Ill-thought mea culpa
In his May 27 speech, General Pervez Musharraf mentioned how some overly enthusiastic people in the field might have tried to wangle results in his favour during the referendum. But the thrust of his argument was that he was destined to win it handsomely. After all, didnt all the minorities, all the women, all the youth, all the labourers, all the chambers of commerce want to vote for him? He felt the need to mention the slight irregularity only because he would have won hands down - against whom is not the issue here - without such people choosing to act in an imprudent manner.
We are surprised. Why did he need to refer to the referendum in a speech revolving around other more important issues? Did he want to reassure people that the general elections announced for October 7 would indeed be free, fair and transparent, despite the enthusiasm of state functionaries to contrive results in the referendum? Whatever his motive, the admission of some wrong doing coupled with the assertion of overwhelming popularity has come a cropper. It makes him sound immodest and clever by half. Worse, it opens him to the demand that he should now get rid of the Chief Election Commissioner who condoned or ignored such excesses. But if he were to do that, it would amount to an admission of culpability beyond redemption, which is clearly not desirable.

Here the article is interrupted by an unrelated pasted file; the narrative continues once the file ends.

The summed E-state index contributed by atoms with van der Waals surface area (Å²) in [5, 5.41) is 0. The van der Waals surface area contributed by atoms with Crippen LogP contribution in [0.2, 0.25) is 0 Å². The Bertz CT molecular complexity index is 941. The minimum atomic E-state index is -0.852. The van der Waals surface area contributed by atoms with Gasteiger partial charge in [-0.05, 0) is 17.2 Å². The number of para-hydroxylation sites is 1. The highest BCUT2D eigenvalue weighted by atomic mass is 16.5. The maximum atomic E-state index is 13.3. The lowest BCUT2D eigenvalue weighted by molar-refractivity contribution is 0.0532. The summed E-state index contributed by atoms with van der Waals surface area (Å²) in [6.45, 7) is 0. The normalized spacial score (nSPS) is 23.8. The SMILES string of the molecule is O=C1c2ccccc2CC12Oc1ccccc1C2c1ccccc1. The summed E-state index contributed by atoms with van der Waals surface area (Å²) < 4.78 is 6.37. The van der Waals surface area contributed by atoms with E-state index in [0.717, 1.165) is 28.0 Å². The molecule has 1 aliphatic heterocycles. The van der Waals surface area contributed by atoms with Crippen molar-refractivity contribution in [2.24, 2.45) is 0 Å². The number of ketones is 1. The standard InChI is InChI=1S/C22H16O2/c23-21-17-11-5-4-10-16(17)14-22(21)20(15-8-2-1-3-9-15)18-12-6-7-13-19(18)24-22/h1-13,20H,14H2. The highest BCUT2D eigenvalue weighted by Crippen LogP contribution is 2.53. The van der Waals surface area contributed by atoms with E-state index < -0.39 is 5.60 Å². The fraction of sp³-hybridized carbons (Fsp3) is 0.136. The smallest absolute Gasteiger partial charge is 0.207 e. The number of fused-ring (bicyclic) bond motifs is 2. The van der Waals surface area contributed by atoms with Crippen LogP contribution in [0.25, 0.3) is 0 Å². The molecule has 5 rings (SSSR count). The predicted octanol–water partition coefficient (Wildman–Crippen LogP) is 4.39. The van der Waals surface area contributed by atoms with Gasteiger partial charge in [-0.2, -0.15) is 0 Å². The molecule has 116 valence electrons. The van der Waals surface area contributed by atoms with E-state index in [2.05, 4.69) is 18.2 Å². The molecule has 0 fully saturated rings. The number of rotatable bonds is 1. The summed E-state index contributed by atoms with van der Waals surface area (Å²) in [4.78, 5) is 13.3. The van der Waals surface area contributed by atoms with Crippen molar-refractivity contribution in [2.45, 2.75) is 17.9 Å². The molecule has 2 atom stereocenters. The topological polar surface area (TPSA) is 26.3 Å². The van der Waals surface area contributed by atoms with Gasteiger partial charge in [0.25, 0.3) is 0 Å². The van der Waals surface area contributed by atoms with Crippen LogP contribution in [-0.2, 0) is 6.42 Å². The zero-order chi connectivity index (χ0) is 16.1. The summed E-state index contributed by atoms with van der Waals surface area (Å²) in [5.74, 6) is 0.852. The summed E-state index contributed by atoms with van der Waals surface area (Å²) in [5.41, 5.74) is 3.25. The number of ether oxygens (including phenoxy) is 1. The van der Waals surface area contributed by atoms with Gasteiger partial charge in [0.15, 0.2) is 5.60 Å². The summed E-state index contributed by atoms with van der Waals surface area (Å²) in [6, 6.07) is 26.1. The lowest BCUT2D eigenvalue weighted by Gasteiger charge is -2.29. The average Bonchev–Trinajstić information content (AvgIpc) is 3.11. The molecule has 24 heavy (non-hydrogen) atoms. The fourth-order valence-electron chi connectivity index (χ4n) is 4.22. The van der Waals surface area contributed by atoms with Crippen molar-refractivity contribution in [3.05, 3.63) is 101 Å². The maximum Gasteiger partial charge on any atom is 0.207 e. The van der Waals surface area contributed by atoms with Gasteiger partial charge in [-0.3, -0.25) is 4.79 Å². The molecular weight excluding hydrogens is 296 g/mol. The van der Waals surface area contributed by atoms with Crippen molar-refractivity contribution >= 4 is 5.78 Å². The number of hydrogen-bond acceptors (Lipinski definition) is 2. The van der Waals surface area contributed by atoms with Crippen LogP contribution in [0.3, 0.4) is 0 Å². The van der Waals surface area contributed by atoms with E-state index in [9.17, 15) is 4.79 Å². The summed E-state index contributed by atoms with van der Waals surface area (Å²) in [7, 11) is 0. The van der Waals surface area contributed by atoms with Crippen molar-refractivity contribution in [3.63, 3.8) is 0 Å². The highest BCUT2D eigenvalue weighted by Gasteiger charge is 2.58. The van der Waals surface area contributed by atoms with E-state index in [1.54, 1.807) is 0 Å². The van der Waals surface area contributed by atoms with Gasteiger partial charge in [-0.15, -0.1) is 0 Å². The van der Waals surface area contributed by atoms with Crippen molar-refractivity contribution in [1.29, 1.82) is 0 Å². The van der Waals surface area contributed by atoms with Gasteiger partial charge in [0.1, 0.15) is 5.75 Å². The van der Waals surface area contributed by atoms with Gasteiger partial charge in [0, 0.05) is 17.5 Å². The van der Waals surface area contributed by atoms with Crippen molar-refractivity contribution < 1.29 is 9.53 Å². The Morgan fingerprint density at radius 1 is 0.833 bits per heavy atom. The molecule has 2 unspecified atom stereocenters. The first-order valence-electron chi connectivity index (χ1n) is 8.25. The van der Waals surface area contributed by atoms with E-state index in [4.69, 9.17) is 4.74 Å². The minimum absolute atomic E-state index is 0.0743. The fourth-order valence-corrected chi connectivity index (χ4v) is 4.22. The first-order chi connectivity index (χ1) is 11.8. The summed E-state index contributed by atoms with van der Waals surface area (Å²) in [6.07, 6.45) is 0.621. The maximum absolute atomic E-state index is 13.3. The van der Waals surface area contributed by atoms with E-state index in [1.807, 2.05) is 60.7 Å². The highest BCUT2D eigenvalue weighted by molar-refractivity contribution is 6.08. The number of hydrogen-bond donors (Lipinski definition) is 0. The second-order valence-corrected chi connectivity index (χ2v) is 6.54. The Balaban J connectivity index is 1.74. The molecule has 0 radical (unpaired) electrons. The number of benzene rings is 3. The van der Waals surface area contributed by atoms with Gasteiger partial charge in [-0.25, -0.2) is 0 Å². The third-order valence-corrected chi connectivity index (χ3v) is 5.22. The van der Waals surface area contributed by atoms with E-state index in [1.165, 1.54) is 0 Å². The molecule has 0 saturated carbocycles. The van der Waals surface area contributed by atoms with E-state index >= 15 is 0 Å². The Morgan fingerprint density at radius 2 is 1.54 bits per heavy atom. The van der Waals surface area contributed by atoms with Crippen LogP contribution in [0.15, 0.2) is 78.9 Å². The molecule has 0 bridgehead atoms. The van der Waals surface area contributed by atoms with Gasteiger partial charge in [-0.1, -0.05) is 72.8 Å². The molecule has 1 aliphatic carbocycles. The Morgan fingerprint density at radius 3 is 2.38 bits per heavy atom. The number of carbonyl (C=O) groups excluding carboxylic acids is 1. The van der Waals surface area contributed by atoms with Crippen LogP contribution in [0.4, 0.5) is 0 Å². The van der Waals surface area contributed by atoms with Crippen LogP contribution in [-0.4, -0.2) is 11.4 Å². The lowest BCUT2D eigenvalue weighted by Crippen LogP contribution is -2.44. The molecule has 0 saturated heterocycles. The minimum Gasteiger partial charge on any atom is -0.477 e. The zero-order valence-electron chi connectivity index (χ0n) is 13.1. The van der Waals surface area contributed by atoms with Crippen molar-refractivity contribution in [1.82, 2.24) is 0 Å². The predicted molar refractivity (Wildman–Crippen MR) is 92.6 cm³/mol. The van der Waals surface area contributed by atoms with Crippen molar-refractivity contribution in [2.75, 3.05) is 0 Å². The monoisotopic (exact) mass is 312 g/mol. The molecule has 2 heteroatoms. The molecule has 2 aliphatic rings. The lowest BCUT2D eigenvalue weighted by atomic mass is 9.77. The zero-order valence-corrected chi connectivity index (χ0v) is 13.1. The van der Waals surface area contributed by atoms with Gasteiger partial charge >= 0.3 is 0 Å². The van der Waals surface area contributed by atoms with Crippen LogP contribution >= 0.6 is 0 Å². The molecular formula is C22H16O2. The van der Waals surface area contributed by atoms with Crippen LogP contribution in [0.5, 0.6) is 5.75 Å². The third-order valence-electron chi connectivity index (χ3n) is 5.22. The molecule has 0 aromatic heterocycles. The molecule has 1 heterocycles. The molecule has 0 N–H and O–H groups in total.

There will be time to concede the demand of the political parties for a CEC acceptable to all and not tainted by the referendum. But that should follow rather than precede negotiations with the opposition. In the interests of protecting the judiciary, it should also be seen as a positive gesture aimed at consensus-building rather than a negative one following a dubious referendum.